This logic is perverse, the Prosecutor submitted, because it means that unless African heads of state will create courts to try atrocity crimes, the rest of the world should just butt-out, leaving victims without justice if the African leaders do not act. However, the Prosecutor reminded the judges that African leaders do take action—as Sierra Leone President Kabbah did when he requested the United Nations to establish a court and provide some form of accountability for the atrocities committed in Sierra Leone during its civil war.
The Defense focused nearly its entire two-hour submission on a central issue in the case: the Prosecution’s theory of joint criminal enterprise. Towards the end of the Defense submissions, Lead Defense Counsel Courtenay Griffiths, QC, addressed the judges, closing the case for the Defense and offering a formal apology to the Court.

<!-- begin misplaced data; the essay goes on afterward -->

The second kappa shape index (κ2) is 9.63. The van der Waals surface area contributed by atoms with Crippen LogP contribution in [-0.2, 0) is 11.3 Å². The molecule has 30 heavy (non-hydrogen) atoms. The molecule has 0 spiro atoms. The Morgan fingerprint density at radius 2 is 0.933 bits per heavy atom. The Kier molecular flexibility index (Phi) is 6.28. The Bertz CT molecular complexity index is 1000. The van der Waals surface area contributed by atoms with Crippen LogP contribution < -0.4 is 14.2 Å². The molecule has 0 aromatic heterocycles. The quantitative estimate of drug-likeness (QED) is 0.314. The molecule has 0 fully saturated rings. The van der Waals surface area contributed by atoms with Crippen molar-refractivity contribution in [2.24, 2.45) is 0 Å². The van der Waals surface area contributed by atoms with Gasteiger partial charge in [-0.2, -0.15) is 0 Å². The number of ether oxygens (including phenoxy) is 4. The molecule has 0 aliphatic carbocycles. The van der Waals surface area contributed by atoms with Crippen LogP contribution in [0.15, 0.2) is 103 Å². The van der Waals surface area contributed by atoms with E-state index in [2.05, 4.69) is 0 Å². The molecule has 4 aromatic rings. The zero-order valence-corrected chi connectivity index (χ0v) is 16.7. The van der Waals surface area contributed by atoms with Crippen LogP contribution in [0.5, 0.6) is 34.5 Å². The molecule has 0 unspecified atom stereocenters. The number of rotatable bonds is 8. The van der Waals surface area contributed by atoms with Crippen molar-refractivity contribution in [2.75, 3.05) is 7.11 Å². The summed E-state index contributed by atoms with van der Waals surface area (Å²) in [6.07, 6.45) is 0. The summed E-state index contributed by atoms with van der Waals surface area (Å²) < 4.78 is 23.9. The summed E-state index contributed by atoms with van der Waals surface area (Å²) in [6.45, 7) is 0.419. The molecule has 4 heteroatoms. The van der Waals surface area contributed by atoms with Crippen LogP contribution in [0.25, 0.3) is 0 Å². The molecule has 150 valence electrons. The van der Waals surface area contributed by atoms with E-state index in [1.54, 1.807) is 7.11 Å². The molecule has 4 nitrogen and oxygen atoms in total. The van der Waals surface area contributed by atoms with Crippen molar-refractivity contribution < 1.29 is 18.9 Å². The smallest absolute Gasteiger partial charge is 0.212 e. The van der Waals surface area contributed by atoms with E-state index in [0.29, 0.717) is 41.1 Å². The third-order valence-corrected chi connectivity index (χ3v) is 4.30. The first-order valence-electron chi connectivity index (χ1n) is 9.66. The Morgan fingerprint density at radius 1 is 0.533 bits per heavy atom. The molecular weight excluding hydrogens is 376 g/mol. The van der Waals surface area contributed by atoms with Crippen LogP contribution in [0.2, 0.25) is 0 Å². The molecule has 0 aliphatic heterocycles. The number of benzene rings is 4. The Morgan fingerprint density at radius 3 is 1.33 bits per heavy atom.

No Proof of Joint Criminal Enterprise
The Prosecution has alleged that Taylor, the RUF, AFRC and others were part of a group that wanted to take over Sierra Leone so that they could exploit its natural resources. They allegedly intended to achieve this goal by terrorizing the people of Sierra Leone, and committing the other crimes charged in the indictment.
This is a central issue to the case. Counsel for the Defense went through each major period discussed during trial, asking the judges to consider various aspects of this alleged joint criminal enterprise. The Defense argued that taking all of this and other evidence into account, the Prosecution had not proven that Taylor could be guilty of the crimes alleged through a joint criminal enterprise theory.
The Defense discussed the alleged agreement in Libya between RUF leader Foday Sankoh and Charles Taylor, training in Camp Naama, the initial invasion into Sierra Leone, the withdrawal of Taylor’s support from the RUF in 1992, the AFRC/RUF junta period, the invasion into Freetown, and the conflict after 1999.